We know that Facebook an important source of news for a lot of people.  But although Facebook hosts the content and links, in fact Facebook is NOT the publisher of this phony news.  Instead,  it serves as a platform for user-generated and ad-generated social media which include user- and ad-generated links to bogus 3rd party content.  These links take readers beyond Facebook to other websites where neither Facebook or the users who have created the links have a voice in editorial policies or control over the content.

I'd like to see Facebook make a bonafide attempt to prevent the most blatant ads pretending to be news which are, in fact, pure ad networks siphoning off traffic from Facebook.  And like anti-spam measures in email, perhaps Facebook could warn users who share links to "suspicious" sites but allow them to do so, along with a clear statement explaining their policy.

Ultimately, however, I'm afraid there is no substitute for eduction, diligence and skepticism on the part of social media users.

(1) Print and digital content are protected by the First Amendment to the Constitution as a form of speech.  Publishers, editors, and authors are responsible for the veracity of their words, not the manufacturing and distribution technology that connect them to readers.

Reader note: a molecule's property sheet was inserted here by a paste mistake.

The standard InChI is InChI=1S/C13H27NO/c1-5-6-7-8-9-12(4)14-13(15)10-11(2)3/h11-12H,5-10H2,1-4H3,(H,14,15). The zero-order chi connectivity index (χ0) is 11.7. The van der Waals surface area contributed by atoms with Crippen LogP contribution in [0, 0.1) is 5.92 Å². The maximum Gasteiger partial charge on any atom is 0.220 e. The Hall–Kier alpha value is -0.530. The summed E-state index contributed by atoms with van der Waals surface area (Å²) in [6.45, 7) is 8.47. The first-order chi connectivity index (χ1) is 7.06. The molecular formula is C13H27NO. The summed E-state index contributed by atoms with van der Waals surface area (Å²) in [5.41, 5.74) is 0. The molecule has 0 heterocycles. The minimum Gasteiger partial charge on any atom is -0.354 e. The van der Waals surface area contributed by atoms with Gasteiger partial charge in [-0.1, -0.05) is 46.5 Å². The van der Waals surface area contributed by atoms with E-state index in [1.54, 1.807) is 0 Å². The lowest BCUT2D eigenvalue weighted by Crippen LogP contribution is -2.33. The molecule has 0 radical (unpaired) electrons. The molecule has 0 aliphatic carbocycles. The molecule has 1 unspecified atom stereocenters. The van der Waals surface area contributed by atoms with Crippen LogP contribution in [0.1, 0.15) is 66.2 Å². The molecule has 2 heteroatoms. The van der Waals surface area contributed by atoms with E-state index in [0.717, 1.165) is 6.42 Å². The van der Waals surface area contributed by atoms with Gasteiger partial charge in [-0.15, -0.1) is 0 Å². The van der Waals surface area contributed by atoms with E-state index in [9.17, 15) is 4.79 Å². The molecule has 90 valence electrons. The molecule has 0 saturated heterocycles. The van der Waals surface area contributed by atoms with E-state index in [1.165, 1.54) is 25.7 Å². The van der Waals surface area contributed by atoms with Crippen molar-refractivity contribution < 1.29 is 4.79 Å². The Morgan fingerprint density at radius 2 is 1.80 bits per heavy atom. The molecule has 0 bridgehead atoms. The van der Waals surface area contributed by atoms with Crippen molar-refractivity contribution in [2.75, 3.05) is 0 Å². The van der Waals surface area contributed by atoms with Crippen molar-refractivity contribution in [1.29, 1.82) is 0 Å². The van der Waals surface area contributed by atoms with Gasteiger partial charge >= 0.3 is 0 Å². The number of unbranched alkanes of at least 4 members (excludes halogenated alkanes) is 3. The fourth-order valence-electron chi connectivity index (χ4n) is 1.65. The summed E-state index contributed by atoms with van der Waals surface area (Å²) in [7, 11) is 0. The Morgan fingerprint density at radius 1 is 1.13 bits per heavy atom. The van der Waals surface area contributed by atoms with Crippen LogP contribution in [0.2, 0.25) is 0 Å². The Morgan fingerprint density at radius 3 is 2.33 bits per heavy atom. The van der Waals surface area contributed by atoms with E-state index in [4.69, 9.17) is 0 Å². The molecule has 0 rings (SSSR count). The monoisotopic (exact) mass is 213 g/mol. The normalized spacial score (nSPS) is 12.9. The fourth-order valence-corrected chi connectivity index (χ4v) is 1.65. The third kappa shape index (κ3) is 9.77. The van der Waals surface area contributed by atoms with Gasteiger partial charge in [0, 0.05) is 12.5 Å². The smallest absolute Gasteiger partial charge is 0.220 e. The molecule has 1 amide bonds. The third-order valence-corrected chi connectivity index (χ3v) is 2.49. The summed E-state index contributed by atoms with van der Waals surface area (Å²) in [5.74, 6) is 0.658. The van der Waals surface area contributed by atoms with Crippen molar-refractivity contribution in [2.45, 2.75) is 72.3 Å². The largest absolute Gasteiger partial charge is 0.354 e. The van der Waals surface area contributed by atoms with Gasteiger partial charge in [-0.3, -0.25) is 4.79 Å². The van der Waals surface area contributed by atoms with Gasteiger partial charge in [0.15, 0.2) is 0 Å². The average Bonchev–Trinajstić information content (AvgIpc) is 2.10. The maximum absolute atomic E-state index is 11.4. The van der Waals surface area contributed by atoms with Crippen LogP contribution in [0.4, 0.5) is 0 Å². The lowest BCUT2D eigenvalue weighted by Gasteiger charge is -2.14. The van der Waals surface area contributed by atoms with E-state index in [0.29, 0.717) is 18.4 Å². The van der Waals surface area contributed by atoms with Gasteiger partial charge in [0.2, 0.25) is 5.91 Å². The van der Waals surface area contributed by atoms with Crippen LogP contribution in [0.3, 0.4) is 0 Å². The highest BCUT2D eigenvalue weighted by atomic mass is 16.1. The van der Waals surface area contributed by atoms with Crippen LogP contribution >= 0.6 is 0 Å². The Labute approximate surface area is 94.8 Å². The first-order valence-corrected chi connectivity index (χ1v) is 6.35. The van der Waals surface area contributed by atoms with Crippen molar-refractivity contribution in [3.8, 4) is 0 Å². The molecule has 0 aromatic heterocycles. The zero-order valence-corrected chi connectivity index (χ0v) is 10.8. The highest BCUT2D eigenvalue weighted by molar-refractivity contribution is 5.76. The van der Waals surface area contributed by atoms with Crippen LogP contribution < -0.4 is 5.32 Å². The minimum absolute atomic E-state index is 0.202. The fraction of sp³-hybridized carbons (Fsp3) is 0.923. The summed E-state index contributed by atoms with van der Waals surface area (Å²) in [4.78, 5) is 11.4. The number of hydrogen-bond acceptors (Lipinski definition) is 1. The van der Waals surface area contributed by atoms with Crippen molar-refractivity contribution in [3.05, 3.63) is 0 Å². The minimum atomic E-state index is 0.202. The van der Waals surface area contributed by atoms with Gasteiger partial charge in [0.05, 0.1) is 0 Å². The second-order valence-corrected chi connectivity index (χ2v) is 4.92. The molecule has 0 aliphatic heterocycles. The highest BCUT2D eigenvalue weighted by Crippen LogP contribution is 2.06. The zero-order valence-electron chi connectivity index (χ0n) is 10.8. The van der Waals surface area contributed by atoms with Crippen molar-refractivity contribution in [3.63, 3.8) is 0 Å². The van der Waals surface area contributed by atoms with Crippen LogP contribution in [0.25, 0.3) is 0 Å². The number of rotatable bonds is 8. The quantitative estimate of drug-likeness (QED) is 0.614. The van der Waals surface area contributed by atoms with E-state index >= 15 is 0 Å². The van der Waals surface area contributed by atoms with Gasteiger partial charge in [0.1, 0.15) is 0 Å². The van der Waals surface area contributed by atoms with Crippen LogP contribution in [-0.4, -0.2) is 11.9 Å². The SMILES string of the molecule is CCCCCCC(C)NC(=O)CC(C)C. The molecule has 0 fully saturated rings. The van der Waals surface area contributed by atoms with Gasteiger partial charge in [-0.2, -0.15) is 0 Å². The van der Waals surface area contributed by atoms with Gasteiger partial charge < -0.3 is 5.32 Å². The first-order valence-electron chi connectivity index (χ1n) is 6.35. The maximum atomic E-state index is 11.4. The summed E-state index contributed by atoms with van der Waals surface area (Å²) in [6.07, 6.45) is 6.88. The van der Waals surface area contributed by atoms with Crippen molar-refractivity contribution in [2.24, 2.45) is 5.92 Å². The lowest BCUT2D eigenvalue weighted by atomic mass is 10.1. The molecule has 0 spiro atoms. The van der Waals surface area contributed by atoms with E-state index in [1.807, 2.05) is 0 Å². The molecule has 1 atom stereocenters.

Gavino said...

In a funny way, this FB meme is true. And to deny it is like saying, guns don't kill people...

Rumor, innuendo and falsehood have been effective motivators for many centuries before FB. Just like people killed people back in the day, before guns.

Thing is, you can kill a LOT MORE people with guns, a lot more efficiently.

Not to mention nukes... (Oh - did I just mention them...?)

A shout is more effective than a whisper. A megaphone more effective than a shout. Microphone more effective than a megaphone, Youtube more effective than a microphone...